Although constipation is one of the most common symptoms of eating too much protein, it’s also possible to experience diarrhea, depending on the sources of protein that you are eating and your sensitivities to foods.
For example, if you are lactose intolerant but are consuming a lot of yogurt, cottage cheese, or milk, you may experience diarrhea.
A high-protein meal can be energizing, but if you are habitually overeating protein at the detriment of getting an adequate carbohydrate intake, your energy levels may suffer, and you may have difficulty focusing.
One symptom of too much protein is low mood, especially if you are also consuming little fat.
According to research, high-protein, low-fat diets can increase the risk of depression.
#6: Kidney Damage
The biggest risk of eating too much protein is thought to be kidney damage.
However, the good news is that there hasn’t been much scientific evidence to suggest that high-protein diets cause significant kidney damage for people in good health with no kidney disease.
However, excess protein has been shown to cause kidney impairment and further kidney damage in those with pre-existing kidney disease.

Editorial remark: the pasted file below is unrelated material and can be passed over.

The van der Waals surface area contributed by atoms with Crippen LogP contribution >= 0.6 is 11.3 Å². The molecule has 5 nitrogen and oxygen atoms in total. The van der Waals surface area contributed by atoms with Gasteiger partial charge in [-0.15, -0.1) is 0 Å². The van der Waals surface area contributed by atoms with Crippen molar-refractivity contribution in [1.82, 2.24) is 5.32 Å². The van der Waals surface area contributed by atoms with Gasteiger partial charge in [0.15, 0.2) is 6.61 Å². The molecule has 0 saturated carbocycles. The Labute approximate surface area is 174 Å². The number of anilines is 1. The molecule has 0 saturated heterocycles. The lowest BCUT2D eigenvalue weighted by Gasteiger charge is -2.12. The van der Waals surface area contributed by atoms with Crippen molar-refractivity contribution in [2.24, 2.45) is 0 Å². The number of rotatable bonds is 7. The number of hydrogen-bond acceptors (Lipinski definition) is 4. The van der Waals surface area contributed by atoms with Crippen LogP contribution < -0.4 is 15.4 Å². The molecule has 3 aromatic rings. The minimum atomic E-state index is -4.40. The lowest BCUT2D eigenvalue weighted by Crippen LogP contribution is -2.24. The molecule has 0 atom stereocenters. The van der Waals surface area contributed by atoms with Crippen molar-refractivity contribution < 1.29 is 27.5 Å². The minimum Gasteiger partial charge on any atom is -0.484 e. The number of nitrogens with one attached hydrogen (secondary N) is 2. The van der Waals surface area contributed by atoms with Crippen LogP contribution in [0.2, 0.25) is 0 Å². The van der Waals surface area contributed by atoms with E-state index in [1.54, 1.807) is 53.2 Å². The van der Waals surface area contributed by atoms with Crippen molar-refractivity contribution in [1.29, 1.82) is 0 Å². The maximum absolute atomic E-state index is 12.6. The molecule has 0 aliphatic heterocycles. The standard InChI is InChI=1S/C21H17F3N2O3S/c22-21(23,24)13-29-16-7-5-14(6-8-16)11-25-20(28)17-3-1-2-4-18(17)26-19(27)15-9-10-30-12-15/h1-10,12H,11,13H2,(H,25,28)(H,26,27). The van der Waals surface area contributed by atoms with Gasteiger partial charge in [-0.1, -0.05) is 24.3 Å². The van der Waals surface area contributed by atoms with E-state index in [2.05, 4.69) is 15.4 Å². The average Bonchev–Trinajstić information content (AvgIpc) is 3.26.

In fact, if you have kidney disease, it’s often advisable to follow a low-protein diet to avoid extra workload on the kidneys.
#7: Bone Loss
One of the consequences of eating too much protein is that excessive protein can cause bone loss, which may eventually lead to osteoporosis.
#8: Increased Risk of Diseases
Eating too much protein can potentially increase the risk of heart disease and certain cancers, primarily if the protein sources are coming from red meat, processed meats, or fatty cuts of meat.
For example, studies have found that diets high in processed meats (sausages, hot dogs, bologna, etc.) and red meat can increase the risk of certain cancers, including breast cancer, colorectal cancer, and prostate cancer.
Other studies have also confirmed that high-protein diets that are high in red meat are associated with an increased risk of cancer, cardiovascular disease, and all-cause mortality.
Similarly, studies have found that eating a lot of red meat and full-fat dairy can increase the risk of heart disease, while fish, poultry, and nuts can decrease the risk.
Therefore, according to the evidence, if you are eating a lot of protein, the protein source—and the quality of the food itself—matters.
Ultimately, most people eat far more protein than they need. The recommended daily intake of protein is 46-63 grams for most adults and up to 65 grams per day for women who are pregnant or breastfeeding. The RDI represents the nutrient requirements for 97-98% of healthy individuals.
Protein needs for athletes may be higher, but studies suggest that protein intake should not exceed a maximum of 3.5 g/kg of body weight for “well-adapted” adults and 2 g/kg of body weight for average healthy adults.
If you are looking for a well-rounded, healthy diet, check out our healthy diets for runners guide.